Wednesdays@DEI: Talks, 29-03-2023

Author and Affiliation: Luís Moreira de Sousa, GeoInformatics Scientist, ISRIC - World Soil Information

Title: Professional and scientific journey of Luís Moreira de Sousa (LEIC Alumi)

Abstract: This seminar lays out some of the research matters tackled in recent years by Luís Moreira de Sousa. The discretisation of the geographic space with digital squared grids is one of the fundamental paradigms of Geographic Information Systems (GIS). However, it is yet far from being optimal or correctly representing the curved nature of the Earth. Hexagonal grids not only address the inefficiencies of squared grids, they open the door to a new generation of GIS, that instead of operating on the Cartesian plane, are based on the direct discretisation of the planet’s surface.

Nearly in parallel to the work conducted by the OMG resulting in the UML, the W3C developed a series of specifications for digital data exchange that came to constitute an alternative ontological infrastructure with the languages RDF and OWL. Known as the Semantic Web (SW), this infrastructure remained obscure for long years. More recently the transition from data service architectures based on SOAP/XML towards ReST APIs is lending new life to the SW. Within the framework of the European Union, for instance, data infrastructures prescribed by the INSPIRE directive can take a significant leap by adopting ontologies and best practices from the SW. Australia and New Zeeland are already in the advanced stages of SW adoption for data services. However, the SW is still far from being a full alternative to the relational paradigm in industrial processes of software development. This seminar leaves some reflections on this gap that is worth overcoming.

Bio: Luís Moreira de Sousa completed the Degree on Informatics and Computers Engineering at IST in 2002, which he complemented with a Masters on Geographic Information Systems at the DECivil department in 2005. He was in this department a junior researcher from 2002 to 2008, contributing to applied research projects with Instituto da Água and Estradas de Portugal. After a year as consultant with SIQuant at LNEC, in 2009 he became an independent consultant, supporting de development of the spatial data infrastructure of the newly created Administração da Região Hidrográfica do Tejo.

In 2011 he joined the Henri Tudor institute in Luxembourg as Research Engineer, where he contributed to the development of the Spatial Decision Support Systems on the domains of Energy and Urban Planning. At the time he was already a PhD candidate on Informatics Engineering at IST, promoted by Prof. Alberto Silva. In 2016 he concluded this graduation with a thesis on domain specific languages for the development of spatial simulation programmes. In that year he start a post-doc position at EAWAG (Swiss Federal Institute of Research on the Water Domain) during which he conducted research on rapid flood modelling and storm water network management. In 2017 he joined ISRIC - World Soil Information in The Netherlands where he conducts research on the geography and ontology of world soils.


Author and affiliation: Bruno Magalhães, Senior Researcher, Microsoft Research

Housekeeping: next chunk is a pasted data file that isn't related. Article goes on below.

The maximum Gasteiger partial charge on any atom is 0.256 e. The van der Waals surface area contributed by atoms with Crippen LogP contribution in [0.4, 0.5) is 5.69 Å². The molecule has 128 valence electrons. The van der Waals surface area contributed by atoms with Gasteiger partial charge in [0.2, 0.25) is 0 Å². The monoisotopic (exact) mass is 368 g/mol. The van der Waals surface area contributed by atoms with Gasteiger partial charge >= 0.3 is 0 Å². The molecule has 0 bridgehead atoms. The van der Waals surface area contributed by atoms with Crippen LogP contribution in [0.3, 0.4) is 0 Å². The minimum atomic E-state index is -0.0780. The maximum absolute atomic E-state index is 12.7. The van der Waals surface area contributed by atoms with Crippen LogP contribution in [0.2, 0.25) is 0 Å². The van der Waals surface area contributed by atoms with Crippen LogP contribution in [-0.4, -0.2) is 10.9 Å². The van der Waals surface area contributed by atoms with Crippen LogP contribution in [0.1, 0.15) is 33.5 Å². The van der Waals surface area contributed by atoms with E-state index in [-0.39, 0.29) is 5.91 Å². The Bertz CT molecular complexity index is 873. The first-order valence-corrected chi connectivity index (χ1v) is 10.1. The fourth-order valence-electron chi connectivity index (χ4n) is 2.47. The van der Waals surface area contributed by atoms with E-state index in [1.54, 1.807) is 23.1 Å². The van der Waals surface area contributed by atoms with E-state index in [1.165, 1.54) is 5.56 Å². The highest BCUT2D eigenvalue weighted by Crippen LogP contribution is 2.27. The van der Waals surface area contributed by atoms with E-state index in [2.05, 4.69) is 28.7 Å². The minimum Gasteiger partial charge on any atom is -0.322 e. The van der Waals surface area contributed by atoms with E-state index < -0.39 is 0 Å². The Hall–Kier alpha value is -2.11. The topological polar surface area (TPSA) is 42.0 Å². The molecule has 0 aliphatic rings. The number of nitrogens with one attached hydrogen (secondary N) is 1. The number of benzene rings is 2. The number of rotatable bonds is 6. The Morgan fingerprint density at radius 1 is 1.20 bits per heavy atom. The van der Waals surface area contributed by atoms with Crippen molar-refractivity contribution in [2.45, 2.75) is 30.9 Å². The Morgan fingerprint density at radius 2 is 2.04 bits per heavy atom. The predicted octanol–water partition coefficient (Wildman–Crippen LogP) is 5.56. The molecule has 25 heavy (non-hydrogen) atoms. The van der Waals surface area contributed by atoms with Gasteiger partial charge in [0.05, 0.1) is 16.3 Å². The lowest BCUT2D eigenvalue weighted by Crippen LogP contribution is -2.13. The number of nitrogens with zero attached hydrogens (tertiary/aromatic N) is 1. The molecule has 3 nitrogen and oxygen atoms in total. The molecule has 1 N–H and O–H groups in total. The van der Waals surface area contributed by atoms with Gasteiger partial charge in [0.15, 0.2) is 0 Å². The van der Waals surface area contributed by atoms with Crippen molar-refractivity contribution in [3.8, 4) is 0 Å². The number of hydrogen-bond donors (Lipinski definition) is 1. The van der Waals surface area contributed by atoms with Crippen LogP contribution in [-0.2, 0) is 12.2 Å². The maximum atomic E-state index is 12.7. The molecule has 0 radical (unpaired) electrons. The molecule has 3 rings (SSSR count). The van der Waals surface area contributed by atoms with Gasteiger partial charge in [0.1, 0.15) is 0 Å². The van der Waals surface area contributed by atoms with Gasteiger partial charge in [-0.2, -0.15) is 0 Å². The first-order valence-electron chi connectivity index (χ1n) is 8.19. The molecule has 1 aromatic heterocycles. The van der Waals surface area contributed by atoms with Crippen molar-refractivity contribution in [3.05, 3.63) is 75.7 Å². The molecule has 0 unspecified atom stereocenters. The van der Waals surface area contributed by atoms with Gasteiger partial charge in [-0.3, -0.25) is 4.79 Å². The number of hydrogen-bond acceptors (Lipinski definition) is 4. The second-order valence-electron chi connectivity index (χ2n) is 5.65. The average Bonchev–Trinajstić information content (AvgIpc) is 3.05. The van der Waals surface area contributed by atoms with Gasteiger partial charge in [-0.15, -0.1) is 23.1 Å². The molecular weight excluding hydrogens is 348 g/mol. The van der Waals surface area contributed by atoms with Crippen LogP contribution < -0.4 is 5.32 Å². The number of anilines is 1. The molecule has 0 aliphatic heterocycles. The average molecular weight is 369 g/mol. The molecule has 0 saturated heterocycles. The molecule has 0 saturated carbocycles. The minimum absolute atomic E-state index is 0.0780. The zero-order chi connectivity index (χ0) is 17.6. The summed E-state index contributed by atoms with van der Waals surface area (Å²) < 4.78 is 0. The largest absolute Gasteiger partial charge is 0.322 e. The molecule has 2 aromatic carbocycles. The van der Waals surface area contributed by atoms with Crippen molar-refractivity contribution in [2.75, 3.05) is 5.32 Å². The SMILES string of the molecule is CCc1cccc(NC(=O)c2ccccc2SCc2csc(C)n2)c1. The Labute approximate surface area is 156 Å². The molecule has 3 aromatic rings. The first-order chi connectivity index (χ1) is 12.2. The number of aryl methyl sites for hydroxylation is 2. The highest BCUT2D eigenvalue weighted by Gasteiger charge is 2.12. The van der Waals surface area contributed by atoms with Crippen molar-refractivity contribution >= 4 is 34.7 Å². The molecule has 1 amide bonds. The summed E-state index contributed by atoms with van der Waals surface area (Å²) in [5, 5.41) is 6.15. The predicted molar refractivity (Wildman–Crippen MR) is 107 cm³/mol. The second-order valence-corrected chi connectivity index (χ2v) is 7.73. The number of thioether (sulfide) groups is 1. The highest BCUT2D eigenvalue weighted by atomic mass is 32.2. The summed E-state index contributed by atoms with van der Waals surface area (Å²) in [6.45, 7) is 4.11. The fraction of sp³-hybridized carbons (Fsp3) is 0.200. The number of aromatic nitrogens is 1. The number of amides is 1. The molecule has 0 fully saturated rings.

Title: Computational Methods for Research at Scale: from pen-and-paper theoretical methods to massively-large computational research

Abstract: We witnessed the transition from traditional analytical methods for computational research (cryptography, complexity,etc) to applied research at scale powered by High Performance Computing (HPC, particularly Simulation). These paradigms always coevolved side-by-side, because "in theory there is no difference between theory and practice, but in practice there is".

However, recently, large Machine Learning (ML) methods such as GPT4 rely on unexplainable/intractable ML and HPC to deliver impressive results that beat state-of-art across most scientific domains by several orders of magnitude. As academics, we ask ourselves: how can academic institutions be competitive in a world where big tech is now the main driver of most relevant contributions?

To that extent, I will present a historical overview of the main efforts on three domains: High Performance Computing, Simulation and Machine Learning. We will discuss HPC, Simulation and  AI for Science. These discussions will be driven by personal experience and research on those topics, where we will discuss scope, methods, limitations and how to overcome them. Specifically, we will present parallelism, static- and dynamic load balancing, speculative computing, performance modelling, ML offloading, checkpoint, data- and model- parallelism, embeddings, probabilistic methods and several ML architectures. The use cases presented are the largest and most-detailed neural simulation at the Blue Brain Project at EPFL[1] (the 1-billion Euros EU flagship project) and (to be confirmed) the future storage systems from Project Silica at Microsoft[2]. We will finish with a brainstorming session on how academic programmes should evolve in order to prepare current youth for the workplace of the future.



Bio: 13+ years hands-on experience and research on High Performance Computing, Simulation and Machine Learning acquired as:

  • Research Engineer for High Performance Computing at the Blue Brain Project, EPFL, Switzerland
  • PhD and Postdoc at EPFL, Switzerland
  • Senior Researcher at Microsoft Research, Cambridge, UK